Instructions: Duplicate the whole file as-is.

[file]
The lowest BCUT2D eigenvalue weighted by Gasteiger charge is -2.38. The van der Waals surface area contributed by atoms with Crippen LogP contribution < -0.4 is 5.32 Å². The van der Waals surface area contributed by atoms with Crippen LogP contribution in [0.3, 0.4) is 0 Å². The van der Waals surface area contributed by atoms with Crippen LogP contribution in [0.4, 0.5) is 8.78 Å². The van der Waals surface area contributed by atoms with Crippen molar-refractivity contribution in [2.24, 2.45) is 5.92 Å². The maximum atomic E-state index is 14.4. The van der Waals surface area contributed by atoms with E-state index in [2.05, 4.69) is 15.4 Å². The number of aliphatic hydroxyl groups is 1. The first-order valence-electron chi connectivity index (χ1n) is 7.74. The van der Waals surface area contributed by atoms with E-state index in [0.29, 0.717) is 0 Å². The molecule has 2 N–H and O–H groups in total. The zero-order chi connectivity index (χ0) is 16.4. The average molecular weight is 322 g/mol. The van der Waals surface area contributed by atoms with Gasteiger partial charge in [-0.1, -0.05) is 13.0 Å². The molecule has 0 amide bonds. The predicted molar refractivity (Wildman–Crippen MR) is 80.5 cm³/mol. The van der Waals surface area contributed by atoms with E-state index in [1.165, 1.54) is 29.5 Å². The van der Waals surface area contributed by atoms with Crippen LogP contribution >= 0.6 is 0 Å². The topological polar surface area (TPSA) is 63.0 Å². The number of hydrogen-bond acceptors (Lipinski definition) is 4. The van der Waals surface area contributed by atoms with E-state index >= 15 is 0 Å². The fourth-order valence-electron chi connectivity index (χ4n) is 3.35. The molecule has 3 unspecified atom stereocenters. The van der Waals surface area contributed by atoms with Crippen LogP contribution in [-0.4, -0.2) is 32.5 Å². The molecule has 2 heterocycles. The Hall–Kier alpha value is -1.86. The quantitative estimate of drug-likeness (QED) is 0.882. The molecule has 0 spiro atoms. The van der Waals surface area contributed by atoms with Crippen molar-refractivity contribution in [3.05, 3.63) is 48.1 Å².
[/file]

The lowest BCUT2D eigenvalue weighted by Gasteiger charge is -2.38. The van der Waals surface area contributed by atoms with Crippen LogP contribution < -0.4 is 5.32 Å². The van der Waals surface area contributed by atoms with Crippen LogP contribution in [0.3, 0.4) is 0 Å². The van der Waals surface area contributed by atoms with Crippen LogP contribution in [0.4, 0.5) is 8.78 Å². The van der Waals surface area contributed by atoms with Crippen molar-refractivity contribution in [2.24, 2.45) is 5.92 Å². The maximum atomic E-state index is 14.4. The van der Waals surface area contributed by atoms with E-state index in [2.05, 4.69) is 15.4 Å². The number of aliphatic hydroxyl groups is 1. The first-order valence-electron chi connectivity index (χ1n) is 7.74. The van der Waals surface area contributed by atoms with E-state index in [0.29, 0.717) is 0 Å². The molecule has 2 N–H and O–H groups in total. The zero-order chi connectivity index (χ0) is 16.4. The average molecular weight is 322 g/mol. The van der Waals surface area contributed by atoms with Gasteiger partial charge in [-0.1, -0.05) is 13.0 Å². The molecule has 0 amide bonds. The predicted molar refractivity (Wildman–Crippen MR) is 80.5 cm³/mol. The van der Waals surface area contributed by atoms with E-state index in [1.165, 1.54) is 29.5 Å². The van der Waals surface area contributed by atoms with Crippen LogP contribution >= 0.6 is 0 Å². The topological polar surface area (TPSA) is 63.0 Å². The number of hydrogen-bond acceptors (Lipinski definition) is 4. The van der Waals surface area contributed by atoms with E-state index >= 15 is 0 Å². The fourth-order valence-electron chi connectivity index (χ4n) is 3.35. The molecule has 3 unspecified atom stereocenters. The van der Waals surface area contributed by atoms with Crippen LogP contribution in [-0.4, -0.2) is 32.5 Å². The molecule has 2 heterocycles. The Hall–Kier alpha value is -1.86. The quantitative estimate of drug-likeness (QED) is 0.882. The molecule has 0 spiro atoms. The van der Waals surface area contributed by atoms with Crippen molar-refractivity contribution in [3.05, 3.63) is 48.1 Å².